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Dear Kenyon,

While working on my crisis management plan, I couldn’t help but question what exactly I’m planning for. Could you identify events that may negatively impact my business?

Many thanks,
Ms. Curious and Concerned


Dear Ms. Curious and Concerned,

I hear far too often from clients who are asking for support to identify events that may harm their business.

Too much time is spent thinking of the potential risks or hazards that may affect organizations, rather than formulating a robust response system that could react to an incident of any nature.

It is typically the role of local and national government to analyze potential threats and these are included in a risk register. Risks may include: flooding, terrorism, pandemic influenza, major transport incidents, drought, etc. It does help to think of a worst-case scenario when planning to give things a real-world feel; however, planning for specific events often makes emergency response plans too rigid and resistant to flexibility during an incident.

What we recommend is to figure out the functional areas of your organization that will have a role in a crisis: leadership, emergency planners, communications, IT, legal, etc., and plan what their functional roles will be – regardless of the circumstances of the crisis. This takes crises out of the realm of “this will never happen to us,” and starts your team asking, “what’s my role when something happens?” You’ll note I said “when” and not “if.” Plans should not sit on a shelf gathering dust but rather be embedded into the culture of an organization.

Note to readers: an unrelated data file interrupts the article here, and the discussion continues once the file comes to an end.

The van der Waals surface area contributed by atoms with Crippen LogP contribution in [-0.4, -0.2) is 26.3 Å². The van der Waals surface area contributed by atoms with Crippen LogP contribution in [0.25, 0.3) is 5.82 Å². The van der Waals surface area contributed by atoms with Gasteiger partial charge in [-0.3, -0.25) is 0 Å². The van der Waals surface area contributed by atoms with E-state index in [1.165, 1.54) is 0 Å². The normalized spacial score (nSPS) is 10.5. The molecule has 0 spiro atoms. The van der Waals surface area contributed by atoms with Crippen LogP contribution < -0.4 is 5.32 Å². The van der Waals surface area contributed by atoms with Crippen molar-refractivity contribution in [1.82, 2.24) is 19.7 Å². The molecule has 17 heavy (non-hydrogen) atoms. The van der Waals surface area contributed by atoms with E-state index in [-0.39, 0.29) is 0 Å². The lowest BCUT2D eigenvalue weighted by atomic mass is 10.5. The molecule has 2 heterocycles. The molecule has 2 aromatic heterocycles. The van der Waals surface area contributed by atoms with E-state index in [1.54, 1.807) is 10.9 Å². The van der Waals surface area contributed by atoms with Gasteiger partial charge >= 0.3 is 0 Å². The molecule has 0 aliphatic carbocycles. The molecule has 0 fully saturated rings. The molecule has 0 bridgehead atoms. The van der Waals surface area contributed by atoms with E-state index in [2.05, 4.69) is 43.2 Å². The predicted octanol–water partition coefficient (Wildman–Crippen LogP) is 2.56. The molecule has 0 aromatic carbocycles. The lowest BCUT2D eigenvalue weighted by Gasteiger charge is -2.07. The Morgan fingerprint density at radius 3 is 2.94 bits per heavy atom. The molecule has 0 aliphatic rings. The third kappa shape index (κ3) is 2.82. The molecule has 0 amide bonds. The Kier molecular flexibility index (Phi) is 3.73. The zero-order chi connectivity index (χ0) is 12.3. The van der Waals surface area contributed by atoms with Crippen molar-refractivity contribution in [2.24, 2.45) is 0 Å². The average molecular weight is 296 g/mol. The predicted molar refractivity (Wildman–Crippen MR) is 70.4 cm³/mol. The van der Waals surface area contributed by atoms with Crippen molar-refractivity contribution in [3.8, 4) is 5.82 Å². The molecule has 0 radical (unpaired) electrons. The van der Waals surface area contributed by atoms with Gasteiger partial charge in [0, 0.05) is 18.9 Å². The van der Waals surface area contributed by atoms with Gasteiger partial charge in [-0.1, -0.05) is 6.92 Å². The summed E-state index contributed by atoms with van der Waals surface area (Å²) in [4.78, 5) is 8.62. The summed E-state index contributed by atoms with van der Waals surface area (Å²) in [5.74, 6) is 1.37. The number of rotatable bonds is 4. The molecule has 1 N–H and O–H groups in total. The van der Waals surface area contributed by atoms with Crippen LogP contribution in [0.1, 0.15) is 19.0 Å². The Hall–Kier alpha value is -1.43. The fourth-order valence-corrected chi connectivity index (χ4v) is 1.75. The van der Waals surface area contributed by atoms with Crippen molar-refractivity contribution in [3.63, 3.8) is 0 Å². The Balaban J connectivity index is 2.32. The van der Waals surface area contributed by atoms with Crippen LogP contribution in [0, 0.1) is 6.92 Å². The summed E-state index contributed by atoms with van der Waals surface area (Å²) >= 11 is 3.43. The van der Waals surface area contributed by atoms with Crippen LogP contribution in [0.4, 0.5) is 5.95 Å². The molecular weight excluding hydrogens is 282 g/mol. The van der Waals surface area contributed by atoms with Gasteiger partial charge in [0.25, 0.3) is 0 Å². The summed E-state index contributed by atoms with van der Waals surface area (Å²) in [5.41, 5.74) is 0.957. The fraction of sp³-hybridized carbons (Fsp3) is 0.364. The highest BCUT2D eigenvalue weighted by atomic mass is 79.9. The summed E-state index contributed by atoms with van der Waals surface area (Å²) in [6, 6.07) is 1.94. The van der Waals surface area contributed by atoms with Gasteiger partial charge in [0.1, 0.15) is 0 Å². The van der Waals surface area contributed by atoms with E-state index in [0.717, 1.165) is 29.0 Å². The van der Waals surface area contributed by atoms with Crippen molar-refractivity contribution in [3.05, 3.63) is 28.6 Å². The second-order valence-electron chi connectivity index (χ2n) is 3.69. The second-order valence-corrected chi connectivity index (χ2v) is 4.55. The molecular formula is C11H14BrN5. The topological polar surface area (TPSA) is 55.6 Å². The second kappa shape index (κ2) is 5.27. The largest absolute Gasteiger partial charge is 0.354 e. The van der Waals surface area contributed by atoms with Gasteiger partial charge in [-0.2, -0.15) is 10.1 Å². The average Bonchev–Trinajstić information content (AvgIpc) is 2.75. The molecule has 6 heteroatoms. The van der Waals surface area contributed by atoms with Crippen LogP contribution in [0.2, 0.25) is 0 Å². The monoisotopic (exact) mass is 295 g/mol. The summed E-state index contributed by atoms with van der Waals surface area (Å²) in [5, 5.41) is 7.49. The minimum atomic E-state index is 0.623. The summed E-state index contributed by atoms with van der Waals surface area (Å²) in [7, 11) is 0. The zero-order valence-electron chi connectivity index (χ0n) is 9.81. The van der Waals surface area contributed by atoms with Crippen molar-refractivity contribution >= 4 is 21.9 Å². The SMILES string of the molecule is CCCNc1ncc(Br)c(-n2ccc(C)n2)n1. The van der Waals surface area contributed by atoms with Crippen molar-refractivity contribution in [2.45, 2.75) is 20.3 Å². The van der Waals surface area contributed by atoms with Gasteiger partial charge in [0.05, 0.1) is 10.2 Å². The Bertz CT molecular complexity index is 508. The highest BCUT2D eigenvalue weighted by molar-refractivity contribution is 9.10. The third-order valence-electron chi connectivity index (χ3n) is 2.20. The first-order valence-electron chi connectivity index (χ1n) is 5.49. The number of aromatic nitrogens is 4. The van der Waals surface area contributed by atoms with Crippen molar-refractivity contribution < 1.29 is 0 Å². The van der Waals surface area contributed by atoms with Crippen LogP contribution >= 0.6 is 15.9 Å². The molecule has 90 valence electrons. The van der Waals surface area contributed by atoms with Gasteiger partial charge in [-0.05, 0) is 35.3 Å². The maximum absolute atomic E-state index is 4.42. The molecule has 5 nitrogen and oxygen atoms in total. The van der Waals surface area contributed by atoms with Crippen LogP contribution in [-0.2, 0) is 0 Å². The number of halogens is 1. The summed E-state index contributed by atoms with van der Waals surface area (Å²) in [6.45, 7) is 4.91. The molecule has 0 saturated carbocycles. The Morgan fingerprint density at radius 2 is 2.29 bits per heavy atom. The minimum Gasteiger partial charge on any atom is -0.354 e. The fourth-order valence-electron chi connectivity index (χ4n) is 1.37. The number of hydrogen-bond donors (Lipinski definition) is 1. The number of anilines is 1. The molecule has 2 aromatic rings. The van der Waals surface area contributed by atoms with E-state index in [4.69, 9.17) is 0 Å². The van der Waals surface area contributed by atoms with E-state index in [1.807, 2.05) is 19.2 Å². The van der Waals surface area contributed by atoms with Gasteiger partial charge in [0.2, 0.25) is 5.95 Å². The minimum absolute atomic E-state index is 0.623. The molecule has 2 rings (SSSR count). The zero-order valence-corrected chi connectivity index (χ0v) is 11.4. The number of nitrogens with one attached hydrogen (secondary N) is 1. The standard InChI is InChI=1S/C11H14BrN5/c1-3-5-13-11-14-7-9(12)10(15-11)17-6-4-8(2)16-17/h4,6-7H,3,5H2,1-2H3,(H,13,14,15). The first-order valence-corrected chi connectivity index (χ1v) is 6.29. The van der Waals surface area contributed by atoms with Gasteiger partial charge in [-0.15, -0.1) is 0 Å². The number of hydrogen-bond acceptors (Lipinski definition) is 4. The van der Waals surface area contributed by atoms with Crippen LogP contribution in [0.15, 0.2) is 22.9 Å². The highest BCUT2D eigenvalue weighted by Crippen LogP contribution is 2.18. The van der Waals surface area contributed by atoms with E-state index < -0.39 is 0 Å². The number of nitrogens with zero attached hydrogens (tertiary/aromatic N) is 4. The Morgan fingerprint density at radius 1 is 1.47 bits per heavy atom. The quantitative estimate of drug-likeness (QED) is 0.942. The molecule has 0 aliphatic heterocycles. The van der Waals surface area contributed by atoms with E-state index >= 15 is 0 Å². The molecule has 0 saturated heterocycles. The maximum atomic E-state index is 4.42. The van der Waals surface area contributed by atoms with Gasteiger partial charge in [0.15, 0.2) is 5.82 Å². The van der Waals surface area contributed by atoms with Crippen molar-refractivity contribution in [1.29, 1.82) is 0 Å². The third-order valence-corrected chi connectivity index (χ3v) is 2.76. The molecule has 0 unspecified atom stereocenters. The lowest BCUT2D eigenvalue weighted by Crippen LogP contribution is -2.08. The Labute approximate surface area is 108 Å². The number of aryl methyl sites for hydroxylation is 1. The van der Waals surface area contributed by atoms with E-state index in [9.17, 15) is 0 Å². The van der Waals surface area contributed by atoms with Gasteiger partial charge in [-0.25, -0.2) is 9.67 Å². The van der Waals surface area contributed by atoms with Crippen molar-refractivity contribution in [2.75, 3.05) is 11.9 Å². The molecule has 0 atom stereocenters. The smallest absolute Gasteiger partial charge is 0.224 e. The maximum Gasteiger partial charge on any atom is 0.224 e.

At Kenyon, we focus on managing the consequences of an incident. Using our extensive practical experience, we’ve identified the consequences – that’s what we teach in our 12 Principles of Crisis Management. Those principles form the framework for Kenyon’s Plan: Train – Exercise – Respond.

We can help write or review emergency plans in line with international legislation, best practice and our experience. We can train or exercise staff. This will make employees think and ask questions, which is a strong sign that crisis management and preparedness is a priority within the firm. Please get in contact if you would like to arrange a Kenyon workshop or training course for 2017.

All the best,

Harry Griffiths, Account Manager
United Kingdom
Email: griffithsh@kenyoninternational.com
Phone: +44 (0) 1344 316650




Harry Griffiths joined Kenyon in 2012, initially as an intern and Team Member. Since March 2015, Harry has been a full-time account manager. Harry is responsible for liaising with existing and new clients, developing their plans, and ensuring there are no gaps in their emergency procedures. Harry is passionate about helping clients find solutions.